First, I want to say ThanksX10 to Christopher Mowla (cmowla) -

for inspiring on this forum, a wealth of interesting discussion and ideas related to parity, and for creating and sharing some his bigcube parity methods and algs.

Okay reThinker,

This algorithm is not necessarily faster than what you would hope, but I believe you will enjoy its length and its effects on a cube.

Here is a

**17h/23q** OLL parity (NOT DOUBLE PARITY) algorithm which utilizes the front-right F2L slot and U layer being unsolved, but flips the top-front edge. Here it is - On Even Cubes:

r U2 x' U2 x' U' 2L' U F2 U' 2L U 2R U2 2L' U2 l' x U2 2R'
Ok, I would like to share my thoughts on this recently posted (freeF2L?) parity alg. I put the /?/ in there, because it is not clear how the algorithm actually *utilizes* or takes full advantage of the unsolved front-right F2L slot. At first glance this alg appears to be rather pointless, but cmowla's cool trick that converted it to a pure OLL was very interesting to me, and so I decided to spend some time looking into it.

All notation is SiGN™ (courtesy of Lucas Garron), and I tried to be as concise as possible with this rather challenging post.

Starting with cmowla's alg (freeF2L?):

r U2 x' U2 x' U' 2L' U F2 U' 2L U 2R U2 2L' U2 l' x U2 2R'
In order to better examine this, I first had to take out the internal cube rotations which gives:

r U2 B2 D' 2L' D B2 D' 2L D 2R D2 2L' D2 l' B2 2R' x'
I then spotted the interesting commutator in the middle of the alg (B2 D' 2L' D B2 D' 2L D), and if wide turns were used instead of slices, it would also be a cool (3)(3x2x1 block) commutator:

B2 D' l' D B2 D' l D which has the same effect as [B2,r 3f2 r'].

Not only is this block commutator interesting for its effect, but it also uses the single face turns of /D/, and is outside <R,L,U2,D2,F2,B2> (Domino Homomorphism). Seeing stuff like this, further backs up cmowla's claim -

* "I DID NOT use a computer solver to form any of the algorithms I have (or will) release. I have derived them all by hand."*
r U2 B2 D' 2L' D B2 D' 2L D

**2R** D2 2L' D2 l' B2

**2R'** x' (17h/23q)

As cmowla has already shown, the trick here - by converting the 2R's to r, will yield a pure OLL parity alg:

r U2 B2 D' 2L' D B2 D' 2L D r D2 2L' D2 l' B2 r' x'
Now that is a very cool way to get a (17h/23q) pure OLL, but I don't think I can make that alg execute as fast, nor is it any simpler than even the old standard parity alg below. (I also realized that cmowla might have proved himself wrong, concerning some earlier assertions, to give me an alg that did otherwise!)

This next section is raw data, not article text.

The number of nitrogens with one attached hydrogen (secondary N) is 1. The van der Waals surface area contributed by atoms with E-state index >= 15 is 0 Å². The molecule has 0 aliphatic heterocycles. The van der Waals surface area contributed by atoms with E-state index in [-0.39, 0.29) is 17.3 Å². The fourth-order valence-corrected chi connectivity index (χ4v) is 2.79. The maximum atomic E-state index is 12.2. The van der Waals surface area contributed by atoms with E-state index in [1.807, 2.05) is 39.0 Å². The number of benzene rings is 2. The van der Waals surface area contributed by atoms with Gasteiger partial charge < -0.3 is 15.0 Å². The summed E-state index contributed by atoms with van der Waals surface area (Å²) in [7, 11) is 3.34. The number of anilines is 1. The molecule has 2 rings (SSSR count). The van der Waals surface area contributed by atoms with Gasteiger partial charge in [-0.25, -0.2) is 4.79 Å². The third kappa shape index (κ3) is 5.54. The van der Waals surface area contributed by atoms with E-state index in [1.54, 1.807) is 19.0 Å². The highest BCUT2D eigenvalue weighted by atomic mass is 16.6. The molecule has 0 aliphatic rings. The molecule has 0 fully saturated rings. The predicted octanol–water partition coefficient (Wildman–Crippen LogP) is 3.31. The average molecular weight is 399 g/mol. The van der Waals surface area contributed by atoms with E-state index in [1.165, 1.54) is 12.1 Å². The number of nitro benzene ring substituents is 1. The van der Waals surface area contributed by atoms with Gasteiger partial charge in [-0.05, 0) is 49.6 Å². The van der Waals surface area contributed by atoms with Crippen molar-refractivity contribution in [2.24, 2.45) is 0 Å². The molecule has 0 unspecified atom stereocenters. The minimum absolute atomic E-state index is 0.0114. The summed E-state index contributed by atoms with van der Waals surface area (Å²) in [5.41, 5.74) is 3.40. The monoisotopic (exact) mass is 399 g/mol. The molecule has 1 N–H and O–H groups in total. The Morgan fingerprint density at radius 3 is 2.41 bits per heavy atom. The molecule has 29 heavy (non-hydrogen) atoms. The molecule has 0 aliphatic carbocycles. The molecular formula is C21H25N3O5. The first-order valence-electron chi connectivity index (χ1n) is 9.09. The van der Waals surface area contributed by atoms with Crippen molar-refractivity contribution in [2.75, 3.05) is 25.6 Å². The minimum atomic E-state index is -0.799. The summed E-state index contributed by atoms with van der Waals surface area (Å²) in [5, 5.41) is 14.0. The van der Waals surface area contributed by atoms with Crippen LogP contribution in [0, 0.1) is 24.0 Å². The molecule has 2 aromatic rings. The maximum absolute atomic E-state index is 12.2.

OldStandardOLL =

2R2 B2 2L' B2 2R B2 U2 2R U2 2R' U2 2L U2 B2 2R2
It is interesting to note that OldStandardOLL is based move|move on a hybrid 3x3x3 F-perm [(UL><UR) +non-oriented corner swap (UFR><FUL)] (click on link below to see the effect it has on a 4x4x4 cube)

Fx-perm =

R2 B2 L' B2 R B2 U2 R U2 R' U2 L U2 B2 R2
Converting face turns <R,L> to (Domino Homomorphic) single slices <2R,2L> SiGN™ gives:

OldStandardOLL parity =

2R2 B2 2L' B2 2R B2 U2 2R U2 2R' U2 2L U2 B2 2R2
4x4x4 Speedversion making all <R,L> doublewide turns <r,l> SiGN™ gives:

SpdOldStandardOLL =

r2 B2 l' B2 r B2 U2 r U2 r' U2 l U2 B2 r2
Please note that performing lucasparity =

r U2 x r U2 r U2 r' U2 l U2 r' U2 r U2 r' U2 r' does EXACTLY the same thing on a 4x4x4 as performing SpdOldStandardOLL.

And of course, the speed form of this algorithm is achieved if all slice turns are converted to wide (you can do the conjugates to get it in the U-layer, but remember, it's my alg no matter how you change it!

). On the 4X4X4:

r U2 x' U2 x' U' l' U F2 U' l U r U2 l' U2 l' x U2 r'
Now going back to the /inner rotation free/ version of cmowla's alg, and converting all slice turns to wide turns gives: SpdCmowlaF2L?parity (17h/23q) =

r U2 B2 D' l' D B2 D' l D 2R D2 l' D2 l' B2 r' x'
I noticed that after doing that alg, and adjusting with the cube rotations [x y2], the position would be identical to SpdStandardOLL (15h/25q), which also does the same thing as lucasparity [r U2 x r U2 r U2 r' U2 l U2 r' U2 r U2 r' U2 r' (17h/25q)], which I believe to be faster/easier than any possible transforms of [r U2 (B2 D' l' D B2 D' l D) r D2 l' D2 l' B2 r' x' (17h/23q)], and reParity™ - r U2 l' U2 x',(r' U2 l U2)2, l' U2 y' 2m2 (15h/23q) is even better! So based on those comparisons, I'm not inclined to over-conjugate myself on finger-trick transforms of cmowlaF2L?parity.

Very interesting approach nonetheless, and I enjoyed the challenge of analyzing this.

Thanks again,